Arrow was the second most popular Arrowverse series at the time of its cancellation. The CW has confirmed that an abbreviated season 8 will be the end of Arrow, with many viewers believing that Oliver Queen will sacrifice himself to save the Multiverse in this year's "Crisis on Infinite Earths" Arrowverse event.
The announcement is a radical shakeup for the Arrowverse and naturally, it's led to intense speculation among viewers as to just why The CW is pulling the plug on one of its flagship TV programs. A lot of focus has been put on viewing figures; although the first three seasons of Arrow averaged 3 million viewers each episode, things have dropped of since. The latest episode marked just the fourth time Arrow dipped below a million live viewers. This isn't an entirely fair comparison, though, given that viewing habits have changed over the years and fewer people watch the shows live. So just how strong are the Arrowverse brands, and is Arrow really in decline?
According to information provided exclusively to Screen Rant by Parrot Analytics, a data analytics firm who believe they offer the most accurate measure of demand for TV shows, the Arrowverse remains hugely successful. All four series are still among the top 0.03% of TV series in terms of demand in the United States. In order, they are:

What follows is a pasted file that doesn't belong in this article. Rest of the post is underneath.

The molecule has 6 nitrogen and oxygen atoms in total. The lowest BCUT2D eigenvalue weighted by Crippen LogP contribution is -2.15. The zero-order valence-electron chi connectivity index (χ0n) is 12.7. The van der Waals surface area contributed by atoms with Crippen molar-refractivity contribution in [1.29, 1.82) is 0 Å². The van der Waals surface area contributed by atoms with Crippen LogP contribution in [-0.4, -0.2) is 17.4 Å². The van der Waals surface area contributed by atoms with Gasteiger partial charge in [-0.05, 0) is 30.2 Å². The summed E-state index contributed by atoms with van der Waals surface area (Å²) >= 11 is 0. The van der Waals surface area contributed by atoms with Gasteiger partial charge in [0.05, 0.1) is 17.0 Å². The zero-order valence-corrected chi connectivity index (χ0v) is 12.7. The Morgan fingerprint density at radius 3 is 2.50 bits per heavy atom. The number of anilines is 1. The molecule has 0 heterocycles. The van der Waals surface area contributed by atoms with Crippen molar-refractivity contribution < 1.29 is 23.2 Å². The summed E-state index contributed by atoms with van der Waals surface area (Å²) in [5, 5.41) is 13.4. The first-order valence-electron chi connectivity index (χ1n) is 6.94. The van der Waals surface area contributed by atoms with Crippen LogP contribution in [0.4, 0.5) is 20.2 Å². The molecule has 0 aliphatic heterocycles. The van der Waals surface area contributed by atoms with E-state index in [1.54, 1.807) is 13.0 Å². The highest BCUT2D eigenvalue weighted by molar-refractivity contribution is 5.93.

- The Flash - the most popular of the Arrowverse series, The Flash is in the top 0.01% of TV shows in the US. Until The Umbrella Academy, it's consistently been the most in-demand superhero show of all.
- Arrow is in second place, although in recent months demand has begun to decline.
- Supergirl is usually in third place, although of late demand has sometimes surpassed Arrow.
- Finally, there's Legends of Tomorrow, which consistently brings up the rear.
Surprisingly, this pattern is maintained across all of the 10 largest consumer markets worldwide, a level of "agreement" that's quite unusual. But the trends over time are rather more revealing.
This graph shows changes in demand in the United States since January 2018, and the trend is clearly visible; all four shows are hugely popular, with demand peaking around the "Elseworlds" Arrowverse event in December, and dropping steeply over Christmas during the mid-season break. What's interesting, though, is that since December demand for Arrow and Supergirl has been roughly equal, with Supergirl occasionally moving into second place. The Flash is clearly now the flagship program, a fact that tallies perfectly with the series' higher viewing figures.
Arrow is still in a strong position though, and that means the cancellation probably isn't just due to changes in demand. There are probably a number of other reasons for Arrow's cancellation; Stephen Amell's contract was always due to end in 2019, the stories have felt as though they were beginning to get a little stale, and DC wanted to launch a new Batwoman TV series. The CW execs have frequently expressed concern over having too many different superhero shows on the network at any one time, so may have been reluctant to green-light another series without a cancellation. All in all, it looks as though the decision was made for strategic reasons; Arrow has been a huge success, and by the time it ends will have run for eight seasons. But the show's time has come.